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Homeland Security

13 August 2003

U.S.-Dutch Effort to Detect Hidden Nuclear Shipments

New security equipment in port of Rotterdam to help thwart smuggling attempts

The U.S. and Dutch governments are cooperating in the war on terrorism by installing special monitoring equipment at Europe's busiest seaport in Rotterdam to detect hidden shipments of nuclear and other radioactive material.

U.S. Secretary of Energy Spencer Abraham joined Dutch State Secretary of Finance Joop Wijn in the Netherlands August 13 to sign an agreement for the new program. The Department of Energy plans to work with other international ports in the future.

The U.S.-Dutch agreement complements the Department of Energy's (DOE's) Megaports Initiative and the Homeland Security Department's Container Security Initiative.

The specialized radiation-detection technology was developed by DOE laboratories as part of the overall U.S. nuclear security program to guard against proliferation of weapons materials.

Following is the Department of Energy Press Release:

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U.S. Department of Energy
www.doe.gov
Washington, D.C.
August 13, 2003

US AND DUTCH GOVERNMENTS LAUNCH EFFORT TO DETECT TERRORIST SHIPMENTS OF NUCLEAR MATERIAL

New Security Services at Seaports will Help Thwart Attempts to Smuggle Components for Nuclear Weapons and 'Dirty Bombs'

ROTTERDAM, Netherlands -- The U.S. and Dutch governments today announced an effort to work together in the war on terrorism by installing special equipment at Europe's busiest seaport to detect hidden shipments of nuclear and other radioactive material.

"Terrorist groups and rogue nations trying to smuggle components for nuclear weapons is a serious threat that must be addressed," U.S. Secretary of Energy Spencer Abraham said, surveying the sprawling expanse of cargo facilities at the port of Rotterdam.  "Installing sophisticated radiation-detection devices here, and at other key shipping centers around the world, is a major step forward in preventing the trafficking of these dangerous materials."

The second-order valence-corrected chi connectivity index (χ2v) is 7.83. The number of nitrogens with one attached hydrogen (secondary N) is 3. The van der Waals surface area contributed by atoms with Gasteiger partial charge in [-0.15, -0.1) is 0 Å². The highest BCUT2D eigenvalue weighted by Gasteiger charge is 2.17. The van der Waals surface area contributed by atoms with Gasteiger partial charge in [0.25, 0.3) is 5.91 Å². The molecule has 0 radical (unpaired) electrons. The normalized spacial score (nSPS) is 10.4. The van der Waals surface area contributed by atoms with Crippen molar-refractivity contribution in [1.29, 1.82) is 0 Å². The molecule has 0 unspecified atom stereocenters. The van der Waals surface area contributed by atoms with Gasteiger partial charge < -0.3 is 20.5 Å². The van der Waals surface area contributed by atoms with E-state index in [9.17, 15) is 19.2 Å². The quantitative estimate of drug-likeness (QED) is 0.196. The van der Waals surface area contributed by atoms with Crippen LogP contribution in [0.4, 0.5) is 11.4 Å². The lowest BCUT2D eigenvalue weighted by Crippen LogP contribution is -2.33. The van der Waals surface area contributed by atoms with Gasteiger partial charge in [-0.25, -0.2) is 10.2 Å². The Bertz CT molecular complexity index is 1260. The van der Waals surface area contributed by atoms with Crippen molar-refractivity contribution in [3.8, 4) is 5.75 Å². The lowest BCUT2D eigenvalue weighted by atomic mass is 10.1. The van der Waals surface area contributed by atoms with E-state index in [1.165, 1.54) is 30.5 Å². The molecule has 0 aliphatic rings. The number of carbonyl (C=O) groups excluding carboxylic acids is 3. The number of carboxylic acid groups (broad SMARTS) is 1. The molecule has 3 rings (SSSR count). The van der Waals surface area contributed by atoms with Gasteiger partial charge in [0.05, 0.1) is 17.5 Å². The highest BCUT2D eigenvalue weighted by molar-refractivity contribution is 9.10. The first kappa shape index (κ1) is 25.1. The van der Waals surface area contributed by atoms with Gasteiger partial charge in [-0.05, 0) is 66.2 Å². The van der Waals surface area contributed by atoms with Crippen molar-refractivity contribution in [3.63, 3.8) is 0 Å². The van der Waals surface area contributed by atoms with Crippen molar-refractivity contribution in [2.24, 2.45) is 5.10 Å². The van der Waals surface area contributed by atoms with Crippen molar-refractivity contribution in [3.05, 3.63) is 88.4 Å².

Abraham joined Dutch State Secretary of Finance, Joop Wijn, in the Netherlands to sign the cooperative agreement for the new program aimed at thwarting illicit shipments of weapons material.  Rotterdam will be one of the first sites for this type of new security system in Europe.  The Department of Energy plans to work with other international ports in the near future.

Rotterdam, one of the world's largest seaports, handles more than 300 million metric tons of cargo each year.  Thousands of commercial ships traveling between Asia, Europe, Africa, the Americas and the Middle East pass through Rotterdam's vast maze of docks and container facilities.

Security experts have warned that terrorists seeking to build nuclear weapons or so-called "dirty bombs" -- conventional explosives laced with radioactive material -- might attempt to use commercial shipping channels to smuggle the necessary nuclear components.